Posted by Sarah Andrews
We’ve all heard about the conflicts in Egypt. If you haven’t, kindly wake up and realize that there is a full-blown revolution going on.
Protests in the streets have resulted in the government cracking down and taking internet and cell phone communication away from the people. In a country of over 80 million, that is something even the most autocratic countries don’t typically do. Many of the protestors were communicating using Twitter and other social media outlets, most of which were blocked. But according to the BBC, Egyptians have continued to avoid the government’s ban by accessing these sites with the numerical address instead of the sites’ English names or through third-party updating programs.
Along with loopholes on the web, Egyptians have turned to older methods of communication. Fax machines and dial-up seem ancient, but they still function just like they used to. It’s harder for the government to regulate “older communication” and activist groups like Anonymous have used it to their advantage.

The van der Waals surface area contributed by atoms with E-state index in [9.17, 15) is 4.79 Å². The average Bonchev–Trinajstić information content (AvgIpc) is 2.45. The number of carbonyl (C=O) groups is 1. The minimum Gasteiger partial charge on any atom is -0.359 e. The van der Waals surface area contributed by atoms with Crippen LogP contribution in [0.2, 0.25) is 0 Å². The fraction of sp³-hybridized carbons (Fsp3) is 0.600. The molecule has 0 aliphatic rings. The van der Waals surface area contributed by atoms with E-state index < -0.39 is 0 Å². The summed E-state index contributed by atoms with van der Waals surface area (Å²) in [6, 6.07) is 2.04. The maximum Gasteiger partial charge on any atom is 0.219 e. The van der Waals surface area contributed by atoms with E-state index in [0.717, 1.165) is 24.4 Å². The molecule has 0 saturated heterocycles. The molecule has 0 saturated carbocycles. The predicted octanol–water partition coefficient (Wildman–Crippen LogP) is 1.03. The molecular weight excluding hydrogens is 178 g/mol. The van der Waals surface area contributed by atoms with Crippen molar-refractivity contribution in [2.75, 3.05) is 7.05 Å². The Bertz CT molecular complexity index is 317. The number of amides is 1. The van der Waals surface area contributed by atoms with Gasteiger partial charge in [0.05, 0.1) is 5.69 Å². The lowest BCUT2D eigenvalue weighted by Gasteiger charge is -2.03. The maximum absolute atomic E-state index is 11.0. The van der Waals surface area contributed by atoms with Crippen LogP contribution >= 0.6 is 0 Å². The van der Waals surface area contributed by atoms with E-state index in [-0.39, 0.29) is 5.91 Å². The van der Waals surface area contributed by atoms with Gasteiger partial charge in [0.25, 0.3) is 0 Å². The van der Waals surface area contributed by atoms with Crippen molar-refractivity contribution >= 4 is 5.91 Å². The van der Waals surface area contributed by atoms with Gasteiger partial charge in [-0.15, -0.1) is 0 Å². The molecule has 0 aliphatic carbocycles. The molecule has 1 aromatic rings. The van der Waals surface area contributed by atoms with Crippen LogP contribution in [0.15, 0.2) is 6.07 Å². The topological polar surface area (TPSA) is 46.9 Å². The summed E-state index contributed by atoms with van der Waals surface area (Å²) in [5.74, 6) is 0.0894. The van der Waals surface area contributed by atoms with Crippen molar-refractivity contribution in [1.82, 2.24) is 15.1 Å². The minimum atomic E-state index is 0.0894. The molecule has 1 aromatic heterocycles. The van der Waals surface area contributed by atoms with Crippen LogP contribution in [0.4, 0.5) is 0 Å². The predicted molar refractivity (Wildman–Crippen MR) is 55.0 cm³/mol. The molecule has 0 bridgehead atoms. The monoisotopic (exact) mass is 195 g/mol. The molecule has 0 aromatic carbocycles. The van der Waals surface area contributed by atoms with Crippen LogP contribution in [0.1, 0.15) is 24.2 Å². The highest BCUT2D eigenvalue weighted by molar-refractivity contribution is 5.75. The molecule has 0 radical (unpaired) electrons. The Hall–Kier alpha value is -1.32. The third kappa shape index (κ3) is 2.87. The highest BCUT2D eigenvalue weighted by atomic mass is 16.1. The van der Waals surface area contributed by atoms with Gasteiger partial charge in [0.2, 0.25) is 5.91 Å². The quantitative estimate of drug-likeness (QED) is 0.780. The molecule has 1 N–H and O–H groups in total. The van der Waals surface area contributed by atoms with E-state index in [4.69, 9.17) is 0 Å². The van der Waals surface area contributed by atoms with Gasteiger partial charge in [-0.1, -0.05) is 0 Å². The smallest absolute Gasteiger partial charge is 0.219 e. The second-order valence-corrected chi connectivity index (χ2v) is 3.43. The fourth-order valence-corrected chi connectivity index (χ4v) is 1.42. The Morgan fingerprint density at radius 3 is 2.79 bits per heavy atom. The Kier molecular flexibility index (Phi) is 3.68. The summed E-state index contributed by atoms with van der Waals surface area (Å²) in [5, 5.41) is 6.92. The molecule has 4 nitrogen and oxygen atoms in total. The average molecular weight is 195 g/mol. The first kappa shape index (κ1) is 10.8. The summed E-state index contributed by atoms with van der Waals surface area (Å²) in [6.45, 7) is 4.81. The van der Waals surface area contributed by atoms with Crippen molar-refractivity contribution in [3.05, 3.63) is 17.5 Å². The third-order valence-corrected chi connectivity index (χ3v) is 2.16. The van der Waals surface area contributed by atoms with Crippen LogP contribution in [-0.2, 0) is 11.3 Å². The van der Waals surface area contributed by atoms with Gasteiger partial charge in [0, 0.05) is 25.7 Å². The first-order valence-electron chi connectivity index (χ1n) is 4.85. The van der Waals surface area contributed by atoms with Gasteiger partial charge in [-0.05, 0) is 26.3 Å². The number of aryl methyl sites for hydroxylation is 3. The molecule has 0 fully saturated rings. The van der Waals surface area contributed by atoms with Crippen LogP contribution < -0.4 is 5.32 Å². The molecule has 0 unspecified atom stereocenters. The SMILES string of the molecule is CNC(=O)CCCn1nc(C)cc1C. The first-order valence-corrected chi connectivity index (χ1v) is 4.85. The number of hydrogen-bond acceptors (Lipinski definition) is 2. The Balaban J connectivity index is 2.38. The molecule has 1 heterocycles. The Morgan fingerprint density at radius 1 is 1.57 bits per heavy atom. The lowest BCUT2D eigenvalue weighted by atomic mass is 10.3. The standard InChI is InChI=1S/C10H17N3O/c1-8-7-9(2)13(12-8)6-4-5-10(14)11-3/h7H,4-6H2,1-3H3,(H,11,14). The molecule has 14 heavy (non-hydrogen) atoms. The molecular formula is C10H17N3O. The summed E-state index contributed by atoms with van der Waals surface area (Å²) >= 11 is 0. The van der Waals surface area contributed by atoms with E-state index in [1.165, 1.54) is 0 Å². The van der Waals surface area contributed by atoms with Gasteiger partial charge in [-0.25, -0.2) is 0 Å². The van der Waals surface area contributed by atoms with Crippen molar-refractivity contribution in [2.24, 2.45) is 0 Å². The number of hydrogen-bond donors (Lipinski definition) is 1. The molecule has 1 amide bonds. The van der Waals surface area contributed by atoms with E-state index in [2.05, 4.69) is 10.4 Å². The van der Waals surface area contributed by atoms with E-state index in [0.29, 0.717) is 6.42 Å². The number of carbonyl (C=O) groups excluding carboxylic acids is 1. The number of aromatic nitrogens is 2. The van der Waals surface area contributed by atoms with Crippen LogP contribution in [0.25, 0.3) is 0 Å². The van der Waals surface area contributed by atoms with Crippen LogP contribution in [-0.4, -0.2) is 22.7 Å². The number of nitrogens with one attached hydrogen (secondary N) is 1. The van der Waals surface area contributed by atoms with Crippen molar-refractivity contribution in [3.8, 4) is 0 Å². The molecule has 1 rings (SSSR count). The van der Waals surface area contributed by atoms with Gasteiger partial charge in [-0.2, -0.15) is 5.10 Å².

Journalists reporting on the situation have also faced their fair share of setbacks. Reports have surfaced of Al-Jazeera English journalists being arrested for covering the conflict. News-gathering equipment has been taken or destroyed, leaving reporters without footage. Despite painstaking efforts of President Mubarak, footage of the uprising in his country has penetrated the mass-media all over the globe. The pictures of this week-long rebellion are some of the most moving images I’ve ever seen. For me, the photos have put a face to this revolution.